National Commentary

Anything But Straight: Observations

California: The Huffington Post reports that the California Supreme Court may overturn Proposition 22, a referendum passed in 2000 that prohibits gay people from marrying.

The article suggests that the court may also come out in favor of same-sex marriage as early as May 23.

Anticipating a favorable ruling, the right wing is working to place a constitutional amendment on the ballot to ban gay marriage. However, these efforts were set back when Gov. Arnold Schwarzenegger pledged to fight against the potential measure and called it "a total waste of time" at the Log Cabin Republicans National Convention.

The Log Cabin Republicans deserve credit for getting the governor's stance on record. With the latest poll showing only 51% of Californians against gay marriage, Schwarzenegger's support will likely embolden moderate fence sitters to side with equality.

If same-sex marriage becomes a reality in America's largest and most influential state – and is not overturned by a Constitutional Amendment – it will be the biggest earthquake to hit in years. The sheer number of couples who will marry (and divorce, it is California, after all), will forever change this debate. It will cause a legal mess, as many of these married couples – often with children – migrate to states that still discriminate. The consequences of such relocations will force the entire country to grapple with this issue. No longer will the debate be theoretical, but will focus on the discrimination endured by families whose married status vanishes the moment they cross state lines.

Florida: Now that "The Terminator" has spoken, it is time for Florida Gov. Charlie Crist to come out against a state constitutional amendment that would prohibit same-sex marriage. Florida's GLBT advocates need to remind Crist that in 1978, Gov. Ronald Reagan opposed the Briggs Initiative, which would have banned gay and lesbian schoolteachers. The actions by Reagan and Schwarzenegger – certainly not considered wimps – ought to give Crist the political cover to stand for justice.

Love Won Out: In 1998, fifteen socially conservative groups launched a huge "ex-gay" advertising campaign that was billed as the "Normandy Landing in the cultural wars." The attack began with full-page ads in The New York Times and USA Today. Now, ten years and several scandals later, it appears that the right wing may be reconsidering its strategy.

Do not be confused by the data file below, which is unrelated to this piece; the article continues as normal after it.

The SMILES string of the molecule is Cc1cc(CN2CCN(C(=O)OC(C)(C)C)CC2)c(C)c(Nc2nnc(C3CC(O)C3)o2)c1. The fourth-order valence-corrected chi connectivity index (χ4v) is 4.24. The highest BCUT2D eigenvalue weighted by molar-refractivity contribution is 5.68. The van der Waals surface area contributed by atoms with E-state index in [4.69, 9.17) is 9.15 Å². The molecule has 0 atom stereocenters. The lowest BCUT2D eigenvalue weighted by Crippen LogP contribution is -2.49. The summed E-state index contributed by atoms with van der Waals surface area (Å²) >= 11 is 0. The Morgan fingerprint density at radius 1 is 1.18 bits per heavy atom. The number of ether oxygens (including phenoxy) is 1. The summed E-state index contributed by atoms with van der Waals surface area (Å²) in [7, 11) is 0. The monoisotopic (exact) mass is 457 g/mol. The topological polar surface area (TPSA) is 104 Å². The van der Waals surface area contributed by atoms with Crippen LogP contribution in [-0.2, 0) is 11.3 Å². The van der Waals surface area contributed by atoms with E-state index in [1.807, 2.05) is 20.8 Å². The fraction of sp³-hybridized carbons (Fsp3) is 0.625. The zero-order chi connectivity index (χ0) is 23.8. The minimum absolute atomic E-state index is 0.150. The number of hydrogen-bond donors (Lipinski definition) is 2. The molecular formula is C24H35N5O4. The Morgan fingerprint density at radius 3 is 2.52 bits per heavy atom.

My organization,, joined local organizations at the Billy DeFrank Center in San Jose to counter Love Won Out, Focus on the Family's ex-gay road show. The anti-gay conference only drew 700 participants, down from past events, which drew thousands of mainly confused parents who were dealing with children who had come out.

More important, this was the second consecutive symposium where Focus on the Family chose not to market to the general public. As in Memphis, the group's usual "ex-gay" billboards did not hover over major highways. The group also did not solicit press from major media outlets until days before the event. Instead, they concentrated their marketing efforts in right wing churches.

The subdued atmosphere of Love Won Out follows a decision by the largest "ex-gay" group, Exodus International, to recall their Washington lobbyist. It is too early to know if the right wing is rethinking the ex-gay issue or simply regrouping to launch another major ad blitz. Perhaps, the twin disasters of Sen. Larry Craig and Rev. Ted Haggard may have severely eroded the already shaky credibility of the ex-gay industry.

The Pope Visit: Speaking of fading road shows, the Pope is in town. On the way over, the Pontiff told us that he is "ashamed" of pedophile priests. I am glad he made it over here in a "timely" fashion to inform us that sexual abuse is wrong. Unfortunately, until the Vatican allows priests to marry, accepts openly gay clergy and admits women to the priesthood, the abuse will continue. Offering regret without reform is a farce.

Presidential Race:  The presidential race is getting ridiculous. To win the Oval Office, one has to pretend he or she isn't a product of the Ivy League and has ambitions of joining a bowling league. Obama's critics are attacking him because in San Francisco he rightfully characterized some people as "bitter" and said they "cling to guns or religion or antipathy to people who aren't like them or anti-immigrant sentiment or anti-trade sentiment as a way to explain their frustrations."

This happens to be a true statement. Many blue collar Americans have helped to create their depressed reality by voting against their economic interests. They have consistently chosen conservative politicians who talk like "common folk" but vote for aristocratic policies. When you elect people who choose finance over farming and mutual funds over manufacturing as the base of our economy, don't blame the immigrants, liberals or homosexuals when your jobs are overseas.

The campaign reached a new level of absurdity when "John McMansion," the Republican presidential nominee, who owns at least eight homes and is one of the wealthiest men in the U.S. Senate, said Obama's comments were elitist.